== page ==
# Amplifying success probability for PTMs with $poly(n) / \exp(n)$ gap?

The following is a well-known result of BPP in complexity theory, e.g., Theorem 1 and its proof from here:

Consider a probabilistic Turing Machine (PTM) $$M$$, and a language $$L \in BPP$$:

1. If $$x \in L$$ (YES instance), then $$M$$ outputs YES with probability $$\geq 1/2 + 1 / poly(n)$$,

2. If $$x \notin L$$ (NO instance), then $$M$$ outputs NO with probability $$\leq 1/2 - 1 / poly(n)$$.

We can amplify the success probability of $$M$$ to $$1 - \frac{1}{2^{q(n)}}$$, for some polynomial $$q(n)$$. This can be shown by running the PTM $$M$$ for a total of polynomial times, taking the majority vote, and using the Chernoff bound.

If I am not mistaken, this result also implies that the new PTM $$M'$$ from the procedure above has the probability gap of some constant (for instance, it's $$2 / poly(n)$$ for $$M$$).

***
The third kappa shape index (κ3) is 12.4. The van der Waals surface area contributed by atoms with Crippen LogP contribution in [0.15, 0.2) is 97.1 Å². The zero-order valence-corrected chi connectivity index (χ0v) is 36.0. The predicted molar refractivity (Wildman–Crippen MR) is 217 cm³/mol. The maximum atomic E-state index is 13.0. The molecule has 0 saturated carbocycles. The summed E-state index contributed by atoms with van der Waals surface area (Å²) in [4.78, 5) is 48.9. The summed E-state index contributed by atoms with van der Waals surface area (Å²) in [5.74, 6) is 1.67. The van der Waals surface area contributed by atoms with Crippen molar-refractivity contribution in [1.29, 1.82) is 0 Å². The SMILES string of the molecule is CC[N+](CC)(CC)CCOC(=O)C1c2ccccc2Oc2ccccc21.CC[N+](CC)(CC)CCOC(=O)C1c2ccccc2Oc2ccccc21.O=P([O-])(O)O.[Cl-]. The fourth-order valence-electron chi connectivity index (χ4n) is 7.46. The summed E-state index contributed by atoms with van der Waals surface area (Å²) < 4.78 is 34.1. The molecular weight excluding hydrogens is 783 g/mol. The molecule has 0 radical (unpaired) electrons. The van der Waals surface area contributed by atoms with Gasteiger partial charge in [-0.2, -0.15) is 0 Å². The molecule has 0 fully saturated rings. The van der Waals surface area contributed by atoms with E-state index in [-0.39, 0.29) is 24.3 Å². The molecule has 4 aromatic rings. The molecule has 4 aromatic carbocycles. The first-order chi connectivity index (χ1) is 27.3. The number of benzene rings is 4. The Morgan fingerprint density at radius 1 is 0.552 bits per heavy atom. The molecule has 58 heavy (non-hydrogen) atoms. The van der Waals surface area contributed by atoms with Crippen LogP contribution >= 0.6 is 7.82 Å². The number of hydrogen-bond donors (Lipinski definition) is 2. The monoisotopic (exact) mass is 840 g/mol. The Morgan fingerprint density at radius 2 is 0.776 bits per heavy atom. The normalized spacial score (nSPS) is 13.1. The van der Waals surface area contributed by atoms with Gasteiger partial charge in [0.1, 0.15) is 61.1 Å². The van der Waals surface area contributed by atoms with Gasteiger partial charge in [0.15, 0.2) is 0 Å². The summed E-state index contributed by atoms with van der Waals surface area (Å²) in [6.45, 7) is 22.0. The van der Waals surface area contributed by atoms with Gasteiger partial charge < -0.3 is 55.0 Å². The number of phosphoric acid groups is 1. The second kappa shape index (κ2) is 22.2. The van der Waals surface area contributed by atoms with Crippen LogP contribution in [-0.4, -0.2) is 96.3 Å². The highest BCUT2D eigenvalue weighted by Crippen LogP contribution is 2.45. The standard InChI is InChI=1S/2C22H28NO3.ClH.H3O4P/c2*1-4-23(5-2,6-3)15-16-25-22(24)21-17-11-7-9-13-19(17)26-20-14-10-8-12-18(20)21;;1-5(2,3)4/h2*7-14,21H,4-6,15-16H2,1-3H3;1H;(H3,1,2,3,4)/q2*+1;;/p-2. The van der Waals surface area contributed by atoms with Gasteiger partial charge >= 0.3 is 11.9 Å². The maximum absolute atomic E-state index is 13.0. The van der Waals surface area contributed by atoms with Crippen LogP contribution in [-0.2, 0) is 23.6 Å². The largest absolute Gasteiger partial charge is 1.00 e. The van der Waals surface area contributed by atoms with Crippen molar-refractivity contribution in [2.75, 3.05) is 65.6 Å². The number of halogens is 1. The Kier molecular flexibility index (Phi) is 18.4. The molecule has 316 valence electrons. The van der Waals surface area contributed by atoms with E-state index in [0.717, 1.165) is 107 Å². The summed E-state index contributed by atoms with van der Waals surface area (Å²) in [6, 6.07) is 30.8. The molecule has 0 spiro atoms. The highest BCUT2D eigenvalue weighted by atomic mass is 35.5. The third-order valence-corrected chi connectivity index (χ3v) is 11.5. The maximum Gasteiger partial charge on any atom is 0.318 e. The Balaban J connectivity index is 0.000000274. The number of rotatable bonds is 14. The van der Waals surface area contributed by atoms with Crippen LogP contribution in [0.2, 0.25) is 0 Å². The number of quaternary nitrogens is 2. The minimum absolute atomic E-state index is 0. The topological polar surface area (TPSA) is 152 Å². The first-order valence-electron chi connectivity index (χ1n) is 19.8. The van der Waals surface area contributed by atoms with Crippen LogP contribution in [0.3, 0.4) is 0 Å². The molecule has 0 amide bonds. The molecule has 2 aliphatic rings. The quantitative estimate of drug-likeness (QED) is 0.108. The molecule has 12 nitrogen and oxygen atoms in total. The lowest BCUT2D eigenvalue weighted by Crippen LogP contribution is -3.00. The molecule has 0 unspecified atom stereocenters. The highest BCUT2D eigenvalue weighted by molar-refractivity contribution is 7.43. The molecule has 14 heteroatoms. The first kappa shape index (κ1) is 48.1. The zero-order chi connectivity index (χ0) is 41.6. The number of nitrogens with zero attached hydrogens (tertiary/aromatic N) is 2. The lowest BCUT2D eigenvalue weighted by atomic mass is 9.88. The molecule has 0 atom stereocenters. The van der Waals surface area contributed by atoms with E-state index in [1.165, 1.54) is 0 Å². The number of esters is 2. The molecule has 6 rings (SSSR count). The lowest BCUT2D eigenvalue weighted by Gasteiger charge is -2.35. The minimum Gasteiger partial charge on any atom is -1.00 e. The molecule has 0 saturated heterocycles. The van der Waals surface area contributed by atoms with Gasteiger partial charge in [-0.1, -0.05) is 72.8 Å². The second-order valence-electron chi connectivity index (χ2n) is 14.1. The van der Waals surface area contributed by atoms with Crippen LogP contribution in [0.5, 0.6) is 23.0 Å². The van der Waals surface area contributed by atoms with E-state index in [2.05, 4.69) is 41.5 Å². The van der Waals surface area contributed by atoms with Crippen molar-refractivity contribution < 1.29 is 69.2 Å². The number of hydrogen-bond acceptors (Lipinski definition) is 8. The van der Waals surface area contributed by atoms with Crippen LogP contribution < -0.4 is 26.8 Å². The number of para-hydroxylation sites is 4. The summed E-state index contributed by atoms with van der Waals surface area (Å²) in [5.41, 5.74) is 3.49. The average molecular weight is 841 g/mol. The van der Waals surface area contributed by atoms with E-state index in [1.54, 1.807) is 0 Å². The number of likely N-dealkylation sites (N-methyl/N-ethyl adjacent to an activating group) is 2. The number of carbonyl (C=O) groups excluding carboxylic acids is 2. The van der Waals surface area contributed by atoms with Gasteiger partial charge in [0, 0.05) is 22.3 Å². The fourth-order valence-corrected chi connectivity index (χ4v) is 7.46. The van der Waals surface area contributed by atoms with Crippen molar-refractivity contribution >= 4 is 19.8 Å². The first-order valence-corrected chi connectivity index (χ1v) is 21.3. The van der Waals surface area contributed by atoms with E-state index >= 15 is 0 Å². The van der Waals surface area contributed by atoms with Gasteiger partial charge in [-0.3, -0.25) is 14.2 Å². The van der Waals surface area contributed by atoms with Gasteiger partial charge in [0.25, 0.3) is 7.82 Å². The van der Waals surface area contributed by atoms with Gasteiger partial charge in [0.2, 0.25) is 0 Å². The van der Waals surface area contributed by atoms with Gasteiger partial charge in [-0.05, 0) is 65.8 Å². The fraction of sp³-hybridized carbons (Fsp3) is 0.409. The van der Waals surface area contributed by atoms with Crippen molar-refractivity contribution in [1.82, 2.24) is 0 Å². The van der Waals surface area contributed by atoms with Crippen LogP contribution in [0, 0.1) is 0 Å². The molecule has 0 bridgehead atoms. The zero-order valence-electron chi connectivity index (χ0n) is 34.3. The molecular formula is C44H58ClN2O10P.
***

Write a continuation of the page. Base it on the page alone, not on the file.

My question: This result leads to me thinking that what would happen if we have $$1/2 + 1 / \exp(n)$$ instead of only $$poly(n)$$? Can we also run it for polynomial times, take the majority vote, and then use some tail bounds and concentration inequalities to show that the new probability gap from the new PTM is $$t(n) / \exp(n)$$ for some polynomial $$t(n)$$?

My progress: I don't achieve much success with the traditional Chernoff bounds, I also read some results but am not sure if they are really helpful. This survey by Fan Chung and Linyuan Lu also mentioned martingales, do you think it could be helpful here?